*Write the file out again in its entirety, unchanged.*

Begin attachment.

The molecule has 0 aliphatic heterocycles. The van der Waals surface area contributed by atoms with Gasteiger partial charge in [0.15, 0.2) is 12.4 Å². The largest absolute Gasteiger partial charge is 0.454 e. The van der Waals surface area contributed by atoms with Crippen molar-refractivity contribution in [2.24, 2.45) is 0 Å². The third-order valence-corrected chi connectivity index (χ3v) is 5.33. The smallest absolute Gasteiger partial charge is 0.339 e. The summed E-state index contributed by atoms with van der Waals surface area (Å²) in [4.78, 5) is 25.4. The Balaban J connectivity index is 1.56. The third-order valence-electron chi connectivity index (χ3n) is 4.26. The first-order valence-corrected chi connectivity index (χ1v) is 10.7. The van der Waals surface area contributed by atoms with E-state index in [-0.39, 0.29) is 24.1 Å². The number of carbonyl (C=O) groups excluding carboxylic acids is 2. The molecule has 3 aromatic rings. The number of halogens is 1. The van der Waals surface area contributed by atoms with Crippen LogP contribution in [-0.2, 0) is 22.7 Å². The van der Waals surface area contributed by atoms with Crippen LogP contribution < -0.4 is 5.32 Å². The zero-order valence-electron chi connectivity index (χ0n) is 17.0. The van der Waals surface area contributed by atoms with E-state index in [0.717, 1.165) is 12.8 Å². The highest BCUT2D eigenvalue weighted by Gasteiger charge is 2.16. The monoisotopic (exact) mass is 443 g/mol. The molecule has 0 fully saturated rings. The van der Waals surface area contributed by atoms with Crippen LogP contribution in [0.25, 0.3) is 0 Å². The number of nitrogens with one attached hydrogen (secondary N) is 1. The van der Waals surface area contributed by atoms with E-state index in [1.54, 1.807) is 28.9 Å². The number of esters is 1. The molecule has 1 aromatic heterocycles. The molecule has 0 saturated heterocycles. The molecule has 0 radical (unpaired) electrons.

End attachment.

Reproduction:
The molecule has 0 aliphatic heterocycles. The van der Waals surface area contributed by atoms with Gasteiger partial charge in [0.15, 0.2) is 12.4 Å². The largest absolute Gasteiger partial charge is 0.454 e. The van der Waals surface area contributed by atoms with Crippen molar-refractivity contribution in [2.24, 2.45) is 0 Å². The third-order valence-corrected chi connectivity index (χ3v) is 5.33. The smallest absolute Gasteiger partial charge is 0.339 e. The summed E-state index contributed by atoms with van der Waals surface area (Å²) in [4.78, 5) is 25.4. The Balaban J connectivity index is 1.56. The third-order valence-electron chi connectivity index (χ3n) is 4.26. The first-order valence-corrected chi connectivity index (χ1v) is 10.7. The van der Waals surface area contributed by atoms with E-state index in [-0.39, 0.29) is 24.1 Å². The number of carbonyl (C=O) groups excluding carboxylic acids is 2. The molecule has 3 aromatic rings. The number of halogens is 1. The van der Waals surface area contributed by atoms with Crippen LogP contribution in [-0.2, 0) is 22.7 Å². The van der Waals surface area contributed by atoms with Crippen LogP contribution < -0.4 is 5.32 Å². The zero-order valence-electron chi connectivity index (χ0n) is 17.0. The van der Waals surface area contributed by atoms with E-state index in [0.717, 1.165) is 12.8 Å². The highest BCUT2D eigenvalue weighted by Gasteiger charge is 2.16. The monoisotopic (exact) mass is 443 g/mol. The molecule has 0 fully saturated rings. The van der Waals surface area contributed by atoms with Crippen LogP contribution in [0.25, 0.3) is 0 Å². The number of nitrogens with one attached hydrogen (secondary N) is 1. The van der Waals surface area contributed by atoms with E-state index in [1.54, 1.807) is 28.9 Å². The number of esters is 1. The molecule has 1 aromatic heterocycles. The molecule has 0 saturated heterocycles. The molecule has 0 radical (unpaired) electrons.